Kahne was a regular threat in Evernham’s No.9 during 2006. Image by LeSieur/LAT
LAT Photographic

“We went through building up an organization at Evernham Motorsports together,” Francis said. “The beginning when we ran so good, we won a lot of races that first year together, and Kasey got everybody’s attention. He’d been kind of a up and coming star two years prior to that, so to hit on all eight [cylinders] and run so good in 2006 and win a bunch of races was probably one of the standouts.”

Through the 2010 season, Francis and Kahne had 10 points-paying wins and a victory in the 2008 All-Star Race – an event he’d earned his entry into via a fan vote. His popularity wasn’t a surprise, for as successful as Kahne was on track, his blue eyes and boyish good looks captured plenty of female attention off it, prompting sponsors like Allstate to take advantage with comedic commercials.

Kasey the Kind

Kahne’s story cannot be told without acknowledging his reputation. A recurring theme that appeared when Kahne’s name was mentioned across the paddock is that he was one of the good guys.

Elliott Sadler was Kahne’s teammate when Sadler arrived at Evernham in 2006, and remembers how welcoming Kahne was even though “that was his team.” At 31, Sadler was becoming a journeyman driver in the series while Kahne, then 26, was becoming a face of the sport. The two were teammates from 2006-10, which included tumultuous transitions into Gillette Evernham Motorsports, and then Richard Petty Motorsports. Sadler and Kahne became such good friends away from the track the two eventually built houses next to each other.

“Funniest thing about Kasey, he’s like a light switch,” Sadler said. “He was so caring and funny and kind of quiet sometimes, but he’d get a little courage going every once in a while, and get pretty loud, and he was always a good guy to be around if you’re having a beer somewhere. But when we were at the racetrack, he knew how to flip a switch, and he was a fierce competitor. You could tell how focused he was, especially when he and Kenny Francis were together. … Wanted to win. Took it very hard when he didn’t, or didn’t run as good as he thinks he should.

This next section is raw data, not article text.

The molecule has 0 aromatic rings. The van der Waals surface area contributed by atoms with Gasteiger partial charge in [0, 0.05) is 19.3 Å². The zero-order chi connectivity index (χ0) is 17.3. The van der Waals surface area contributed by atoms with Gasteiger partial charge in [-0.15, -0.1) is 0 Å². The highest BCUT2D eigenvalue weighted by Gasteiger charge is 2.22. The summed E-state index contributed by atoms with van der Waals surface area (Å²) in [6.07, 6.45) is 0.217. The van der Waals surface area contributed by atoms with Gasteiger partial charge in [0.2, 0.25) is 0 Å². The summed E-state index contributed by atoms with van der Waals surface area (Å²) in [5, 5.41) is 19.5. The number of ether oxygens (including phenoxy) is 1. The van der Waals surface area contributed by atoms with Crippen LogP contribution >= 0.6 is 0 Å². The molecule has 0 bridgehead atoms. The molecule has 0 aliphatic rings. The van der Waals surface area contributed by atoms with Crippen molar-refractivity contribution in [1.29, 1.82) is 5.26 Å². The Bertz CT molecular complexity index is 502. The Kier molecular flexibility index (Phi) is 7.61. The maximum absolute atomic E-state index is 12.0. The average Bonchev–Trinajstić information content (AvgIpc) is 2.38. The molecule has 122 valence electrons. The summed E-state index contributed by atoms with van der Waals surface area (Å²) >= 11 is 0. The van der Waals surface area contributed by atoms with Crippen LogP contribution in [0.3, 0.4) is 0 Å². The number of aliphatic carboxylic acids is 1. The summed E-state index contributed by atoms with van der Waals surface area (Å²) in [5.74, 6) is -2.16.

“Really good guy. I told him the other day, I liked him as a teammate, but I loved him as a neighbor. If we had bad days on Sunday, we were OK by Monday night. We had already gotten back to loving life in a good way and keeping each other cheered up.”

Busch was one of many to wish Kahne well while also saying he enjoyed competing against him.

“I’m sure we’ve battled for wins here and there on both the Xfinity side and the Cup side,” Busch said. “We’ve also battled for 15th-place finishes and ended up crashing each other a few times. But he’s always been a respected competitor, and one that everybody respects out there on the racetrack.

“You tend to try to not get into him, but you do make mistakes, we’ve all done that, and I’ve done [it] with Kasey. Most notably a couple years ago, when I think it was three times we ran into him and crashed every time. Certainly, I’m sure, he probably feels like he’s still behind on that of getting me back, but overall, it’s been fun over the years.”

Jimmie Johnson also spoke highly of his battles with Kahne over the years. The seven-time champion went as far as to say Kahne, while driving for Evernham, made him a better driver.

“My strong tracks were also his strong tracks – Charlotte is the first one that comes to mind,” Johnson said. “We had some awesome duels. Along my journey of becoming a multi-time champion, he’s one of the guys that’s helped me dig deeper and find more within myself. He’s been a great friend. I certainly just want the best for him. It’s great to see him as a father. The friendship side, that piece is probably what I will hold onto the most. But, along the way, he did make dig deeper than I’ve dug before, and make me stronger.”

Given the amount of time they spent working together, Kahne and Francis naturally became friends as well. Francis described their relationship, built on mutual respect, as “good as friends can be.” When the two recently saw each other, Francis told Kahne that everything he [Francis] has is because of him.